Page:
The Great Books Program consists of eight courses and serves as one of two general education “tracks” in the College of Liberal Arts. Both the School of Engineering and the Tift College of Education allow their students to use the Great Books Program as a means for meeting their general education requirements. Portions of the Great Books Program can be applied to general education requirements in the Eugene W. Stetson School of Business and Economics and the Townsend School of Music. The Great Books Program thus can provide both a ground and a goal for the specialized disciplines in which students major. Students in the College of Liberal Arts choosing the Great Books track for general education are required to take seven courses, the first three of which carry four credit hours as Writing Instruction courses; the remaining courses are three-hour courses. The fact that both GBK 101 and 202 may be used to satisfy components of the Integrative Program (the other general education track) allows a student to sample the Great Books curriculum before choosing between the two programs in general education. Any Great Books course may be taken for elective credit with permission from the director.
Great Books courses are all seminar-based with class sizes typically fewer than twenty. Classroom discussion is the heart of the Program (click here to read a lecture about discussion), although careful reading and reflective writing precede and follow discussion, respectively. The first seven courses in the sequence are organized chronologically. The strong emphasis in all courses is on foundational texts in the Western tradition and roughly eighty percent of the texts read are prescribed by consensus of the Program’s instructional staff. No textbooks are used, and the somewhat rare lectures only supplement the classroom discussions.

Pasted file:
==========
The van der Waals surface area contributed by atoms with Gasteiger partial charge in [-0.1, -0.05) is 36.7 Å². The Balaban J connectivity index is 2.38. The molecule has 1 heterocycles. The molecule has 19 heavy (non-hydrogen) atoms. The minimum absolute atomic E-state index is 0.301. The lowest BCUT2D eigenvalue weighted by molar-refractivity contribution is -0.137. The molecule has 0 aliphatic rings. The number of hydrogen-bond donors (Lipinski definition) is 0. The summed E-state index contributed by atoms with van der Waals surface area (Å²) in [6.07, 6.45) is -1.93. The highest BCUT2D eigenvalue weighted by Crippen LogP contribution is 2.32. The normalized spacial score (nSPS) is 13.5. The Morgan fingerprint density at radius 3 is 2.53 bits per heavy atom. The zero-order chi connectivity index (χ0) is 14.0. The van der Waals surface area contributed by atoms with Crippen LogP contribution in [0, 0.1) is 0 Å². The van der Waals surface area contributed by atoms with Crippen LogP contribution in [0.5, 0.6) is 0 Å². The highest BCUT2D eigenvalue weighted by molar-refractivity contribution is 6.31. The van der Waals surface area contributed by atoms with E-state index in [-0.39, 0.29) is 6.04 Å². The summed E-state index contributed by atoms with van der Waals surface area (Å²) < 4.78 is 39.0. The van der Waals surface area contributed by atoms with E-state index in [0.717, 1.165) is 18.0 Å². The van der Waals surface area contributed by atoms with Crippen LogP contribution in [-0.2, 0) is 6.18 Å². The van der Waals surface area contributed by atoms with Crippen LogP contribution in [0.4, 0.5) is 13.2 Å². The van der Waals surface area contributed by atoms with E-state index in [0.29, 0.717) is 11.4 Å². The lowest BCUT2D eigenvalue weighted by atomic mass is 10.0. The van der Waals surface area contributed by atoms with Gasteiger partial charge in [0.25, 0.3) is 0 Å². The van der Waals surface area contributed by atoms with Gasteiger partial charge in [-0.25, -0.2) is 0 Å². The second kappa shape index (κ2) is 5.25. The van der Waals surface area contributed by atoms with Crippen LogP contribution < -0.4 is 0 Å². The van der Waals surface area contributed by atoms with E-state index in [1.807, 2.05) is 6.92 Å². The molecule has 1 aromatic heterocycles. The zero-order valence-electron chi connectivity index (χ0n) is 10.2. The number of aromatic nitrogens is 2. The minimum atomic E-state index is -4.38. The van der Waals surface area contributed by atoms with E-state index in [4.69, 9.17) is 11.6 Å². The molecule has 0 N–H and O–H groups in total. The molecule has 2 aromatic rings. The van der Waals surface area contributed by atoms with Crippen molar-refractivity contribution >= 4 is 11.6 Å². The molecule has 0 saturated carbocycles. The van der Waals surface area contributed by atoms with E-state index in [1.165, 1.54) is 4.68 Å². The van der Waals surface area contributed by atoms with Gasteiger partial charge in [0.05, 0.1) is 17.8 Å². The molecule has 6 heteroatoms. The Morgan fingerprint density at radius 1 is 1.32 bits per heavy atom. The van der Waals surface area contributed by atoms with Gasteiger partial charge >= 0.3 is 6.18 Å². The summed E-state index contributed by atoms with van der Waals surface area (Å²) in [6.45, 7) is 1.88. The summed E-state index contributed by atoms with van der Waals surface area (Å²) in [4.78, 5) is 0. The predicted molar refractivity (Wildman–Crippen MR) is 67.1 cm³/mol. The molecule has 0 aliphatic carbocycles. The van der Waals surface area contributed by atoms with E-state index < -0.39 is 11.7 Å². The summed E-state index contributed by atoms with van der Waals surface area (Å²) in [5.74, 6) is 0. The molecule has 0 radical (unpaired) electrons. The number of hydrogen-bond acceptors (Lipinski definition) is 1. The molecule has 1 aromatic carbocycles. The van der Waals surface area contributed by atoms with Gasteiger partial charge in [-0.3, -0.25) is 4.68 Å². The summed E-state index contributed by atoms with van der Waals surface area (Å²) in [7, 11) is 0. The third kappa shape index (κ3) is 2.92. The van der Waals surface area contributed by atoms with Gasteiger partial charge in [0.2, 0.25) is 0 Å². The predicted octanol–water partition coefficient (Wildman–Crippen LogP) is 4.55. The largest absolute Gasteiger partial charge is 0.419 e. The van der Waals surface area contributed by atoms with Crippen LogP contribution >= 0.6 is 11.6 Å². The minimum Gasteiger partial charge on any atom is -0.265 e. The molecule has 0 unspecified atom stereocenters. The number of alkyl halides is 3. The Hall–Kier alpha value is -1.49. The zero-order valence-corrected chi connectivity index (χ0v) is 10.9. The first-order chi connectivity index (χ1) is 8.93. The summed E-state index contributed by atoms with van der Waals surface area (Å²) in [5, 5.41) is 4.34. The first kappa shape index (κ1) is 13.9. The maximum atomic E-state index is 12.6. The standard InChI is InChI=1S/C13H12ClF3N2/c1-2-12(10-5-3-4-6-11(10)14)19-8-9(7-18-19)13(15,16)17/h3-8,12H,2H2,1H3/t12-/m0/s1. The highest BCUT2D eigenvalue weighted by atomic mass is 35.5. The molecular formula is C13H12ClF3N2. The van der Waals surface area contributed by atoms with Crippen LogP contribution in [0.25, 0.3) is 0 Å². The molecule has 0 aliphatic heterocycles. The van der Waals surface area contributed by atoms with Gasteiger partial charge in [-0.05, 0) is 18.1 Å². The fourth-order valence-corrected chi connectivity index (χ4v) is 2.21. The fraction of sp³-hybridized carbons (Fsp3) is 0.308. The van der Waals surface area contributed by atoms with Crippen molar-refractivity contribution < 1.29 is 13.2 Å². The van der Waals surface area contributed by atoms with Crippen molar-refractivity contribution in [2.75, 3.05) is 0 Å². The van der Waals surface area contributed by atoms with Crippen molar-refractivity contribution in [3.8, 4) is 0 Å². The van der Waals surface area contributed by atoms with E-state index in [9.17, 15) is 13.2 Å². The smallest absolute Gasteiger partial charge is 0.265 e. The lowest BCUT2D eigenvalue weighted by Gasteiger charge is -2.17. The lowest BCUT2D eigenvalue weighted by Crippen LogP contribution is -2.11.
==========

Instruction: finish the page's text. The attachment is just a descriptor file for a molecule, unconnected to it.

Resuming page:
The sequence concludes in the mid-twentieth century. The eighth course in the sequence, a “preceptorial” and elective course, is an open format where non-Western classics, individual texts or authors, or primary texts illustrating particular themes or issues (including issues of race, class, or gender) may be explored. The faculty of the Program believes that careful study in the primary texts of Western thought and belief, guided by committed and rigorous instructors, is a valid means to a good general education.
Through this survey of political, religious, philosophical, and scientific thought, students can increase their skills in disciplined thinking and effective writing, can heighten their moral and ethical reflectiveness, and can understand how the seminal ideas of the past have formed our twentieth and twenty-first century selves. The approach is text-centered, student-focused, and writing-intensive. It trusts in the power of the classic text to communicate and in the power of discussion to sophisticate. Approximately a tenth of the Mercer student body chooses to participate. Our Great Books graduates are notably successful in graduate and professional studies and major in every discipline, including the natural sciences.
Instructors in the Program are volunteers drawn from almost every department in the College of Liberal Arts. Every new Great Books instructor is required first to team teach a section of the course with a veteran teacher in order to learn the distinctive pedagogy.